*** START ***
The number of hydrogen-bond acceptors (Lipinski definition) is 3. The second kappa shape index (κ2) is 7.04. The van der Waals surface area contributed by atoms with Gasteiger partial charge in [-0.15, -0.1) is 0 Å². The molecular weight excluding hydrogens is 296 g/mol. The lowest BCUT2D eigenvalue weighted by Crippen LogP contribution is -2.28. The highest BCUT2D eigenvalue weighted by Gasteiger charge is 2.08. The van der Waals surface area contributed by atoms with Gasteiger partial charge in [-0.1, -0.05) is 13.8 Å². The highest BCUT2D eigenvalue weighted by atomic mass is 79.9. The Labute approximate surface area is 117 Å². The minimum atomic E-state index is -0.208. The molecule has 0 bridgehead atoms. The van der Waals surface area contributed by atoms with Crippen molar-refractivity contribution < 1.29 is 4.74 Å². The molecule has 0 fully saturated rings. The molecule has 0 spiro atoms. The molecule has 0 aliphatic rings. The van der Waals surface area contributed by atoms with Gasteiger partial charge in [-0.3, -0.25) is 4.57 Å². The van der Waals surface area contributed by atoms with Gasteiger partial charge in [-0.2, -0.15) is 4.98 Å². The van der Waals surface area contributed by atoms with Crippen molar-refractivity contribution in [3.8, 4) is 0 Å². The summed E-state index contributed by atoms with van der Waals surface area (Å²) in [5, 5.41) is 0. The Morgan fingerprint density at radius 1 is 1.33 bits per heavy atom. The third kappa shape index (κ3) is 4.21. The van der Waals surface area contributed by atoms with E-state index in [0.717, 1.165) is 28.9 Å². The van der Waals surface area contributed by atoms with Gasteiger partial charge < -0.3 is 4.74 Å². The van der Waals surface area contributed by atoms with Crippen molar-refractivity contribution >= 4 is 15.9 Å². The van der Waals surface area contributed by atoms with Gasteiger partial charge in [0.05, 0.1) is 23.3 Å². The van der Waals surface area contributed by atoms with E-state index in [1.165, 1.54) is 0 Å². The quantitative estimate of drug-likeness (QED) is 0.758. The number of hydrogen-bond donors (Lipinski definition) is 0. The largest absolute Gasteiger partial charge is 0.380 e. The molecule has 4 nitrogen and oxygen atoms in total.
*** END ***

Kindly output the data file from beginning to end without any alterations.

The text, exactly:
The number of hydrogen-bond acceptors (Lipinski definition) is 3. The second kappa shape index (κ2) is 7.04. The van der Waals surface area contributed by atoms with Gasteiger partial charge in [-0.15, -0.1) is 0 Å². The molecular weight excluding hydrogens is 296 g/mol. The lowest BCUT2D eigenvalue weighted by Crippen LogP contribution is -2.28. The highest BCUT2D eigenvalue weighted by Gasteiger charge is 2.08. The van der Waals surface area contributed by atoms with Gasteiger partial charge in [-0.1, -0.05) is 13.8 Å². The highest BCUT2D eigenvalue weighted by atomic mass is 79.9. The Labute approximate surface area is 117 Å². The minimum atomic E-state index is -0.208. The molecule has 0 bridgehead atoms. The van der Waals surface area contributed by atoms with Crippen molar-refractivity contribution < 1.29 is 4.74 Å². The molecule has 0 fully saturated rings. The molecule has 0 spiro atoms. The molecule has 0 aliphatic rings. The van der Waals surface area contributed by atoms with Gasteiger partial charge in [-0.3, -0.25) is 4.57 Å². The van der Waals surface area contributed by atoms with Gasteiger partial charge in [-0.2, -0.15) is 4.98 Å². The van der Waals surface area contributed by atoms with Crippen molar-refractivity contribution in [3.8, 4) is 0 Å². The summed E-state index contributed by atoms with van der Waals surface area (Å²) in [5, 5.41) is 0. The Morgan fingerprint density at radius 1 is 1.33 bits per heavy atom. The third kappa shape index (κ3) is 4.21. The van der Waals surface area contributed by atoms with E-state index in [0.717, 1.165) is 28.9 Å². The van der Waals surface area contributed by atoms with Gasteiger partial charge < -0.3 is 4.74 Å². The van der Waals surface area contributed by atoms with Crippen molar-refractivity contribution >= 4 is 15.9 Å². The van der Waals surface area contributed by atoms with Gasteiger partial charge in [0.05, 0.1) is 23.3 Å². The van der Waals surface area contributed by atoms with E-state index in [1.165, 1.54) is 0 Å². The quantitative estimate of drug-likeness (QED) is 0.758. The number of hydrogen-bond donors (Lipinski definition) is 0. The largest absolute Gasteiger partial charge is 0.380 e. The molecule has 4 nitrogen and oxygen atoms in total.